“I just love that accent!” she gushes. “Is he Russian, do you know?”

“I believe so.”

“I come over all Fish Called Wanda-ish when I hear a Russian accent.”

“Gosh. I’m half-Russian myself.”

The words are out of my mouth before I can stop myself. I am not even slightly Russian. The nearest I have been to St Petersburg is Seaton Carew Golf Links. Marie Claire looks as though she is waiting for me to declaim a chapter or two of War and Peace, Cyrillic script and all.

“… although I don’t actually speak much Russian,” I add hurriedly. “It’s just that my mother was a Russian princess, fallen on hard times. So I am technically a prince.”

Marie-Claire almost chokes on her asparagus vol-au-vent.

“And, don’t tell me, your family lost out during the revolution?”

“Alas so,” I sigh. “One day I’m hoping to reclaim the family dominions near Omsk and, er, Tomsk.”

“Omsk and Tomsk?”

“Yes, they say you can walk all the way from Omsk to Tomsk without leaving land once owned by the Hoggatov dynasty.”

Hoggatov? Where on earth did that one come from? And dominions? I can’t believe she’s buying any of this.

“What, like St John’s College, Oxford and St John’s College, Cambridge.”

“No, that’s just an urban myth,” I scoff. “The Hoggatovs were richer than the tsar himself not so long ago.”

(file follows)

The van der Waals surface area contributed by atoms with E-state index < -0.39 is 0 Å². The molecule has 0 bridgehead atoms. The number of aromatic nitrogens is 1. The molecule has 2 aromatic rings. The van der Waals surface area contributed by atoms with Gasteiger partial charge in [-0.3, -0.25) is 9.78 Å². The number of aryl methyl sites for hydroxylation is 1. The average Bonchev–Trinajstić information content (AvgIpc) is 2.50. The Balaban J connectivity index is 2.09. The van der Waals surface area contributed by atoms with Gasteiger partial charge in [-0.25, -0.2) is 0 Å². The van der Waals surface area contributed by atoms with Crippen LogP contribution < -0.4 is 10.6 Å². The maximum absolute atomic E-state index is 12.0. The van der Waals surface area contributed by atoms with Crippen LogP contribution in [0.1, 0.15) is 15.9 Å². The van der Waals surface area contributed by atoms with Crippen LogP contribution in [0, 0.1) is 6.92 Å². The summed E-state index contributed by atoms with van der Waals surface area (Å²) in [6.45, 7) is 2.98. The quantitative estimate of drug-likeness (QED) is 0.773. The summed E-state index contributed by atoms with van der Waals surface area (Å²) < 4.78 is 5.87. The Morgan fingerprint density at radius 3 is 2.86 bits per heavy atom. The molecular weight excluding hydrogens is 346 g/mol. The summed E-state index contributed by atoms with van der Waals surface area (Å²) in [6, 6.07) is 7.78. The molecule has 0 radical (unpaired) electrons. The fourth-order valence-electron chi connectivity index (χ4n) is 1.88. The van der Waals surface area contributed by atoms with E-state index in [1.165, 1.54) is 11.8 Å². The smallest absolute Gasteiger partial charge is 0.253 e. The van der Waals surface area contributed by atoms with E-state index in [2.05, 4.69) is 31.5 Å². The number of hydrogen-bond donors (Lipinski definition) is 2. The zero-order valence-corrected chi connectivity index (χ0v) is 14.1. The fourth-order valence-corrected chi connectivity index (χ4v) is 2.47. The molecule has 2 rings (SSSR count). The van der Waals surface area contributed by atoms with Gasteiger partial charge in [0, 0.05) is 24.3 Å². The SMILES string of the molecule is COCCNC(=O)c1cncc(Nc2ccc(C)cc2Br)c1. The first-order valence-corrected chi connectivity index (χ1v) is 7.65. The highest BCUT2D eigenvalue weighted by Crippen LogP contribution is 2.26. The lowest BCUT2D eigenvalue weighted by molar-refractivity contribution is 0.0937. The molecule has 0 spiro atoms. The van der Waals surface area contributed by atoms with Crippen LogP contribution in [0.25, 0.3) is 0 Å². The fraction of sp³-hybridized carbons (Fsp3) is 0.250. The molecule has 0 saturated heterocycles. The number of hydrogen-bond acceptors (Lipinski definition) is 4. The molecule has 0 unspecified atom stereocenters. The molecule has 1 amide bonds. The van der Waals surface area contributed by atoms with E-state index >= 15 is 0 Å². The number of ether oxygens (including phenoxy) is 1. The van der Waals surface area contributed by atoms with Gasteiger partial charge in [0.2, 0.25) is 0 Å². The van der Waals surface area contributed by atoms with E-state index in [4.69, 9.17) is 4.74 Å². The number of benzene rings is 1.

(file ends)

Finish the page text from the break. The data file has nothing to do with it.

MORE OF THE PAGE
“Well, Prince Alexy, you must tell me all about it some time.”

She turns to go as if a genome is in urgent need of TLC back at the lab.

“I must, I must …” I’m floundering desperately now, but what have I got to lose? “Perhaps Thursday evening … I … I just happen to have tickets for the screening of Anastasia …”

“The pop star on Strictly? Or do you mean Anastasia Romanov?”

“The very same. A distant relative of mine, in fact,” I assure her confidently.

Some other lines from Macbeth keep sloshing round my brain:

I am in blood
Stepp’d in so far that, should I wade no more,
Returning were as tedious as go o’er

How can I backtrack now? I must be Prince Alexy. Still, at least I have bought myself some time to research the part properly.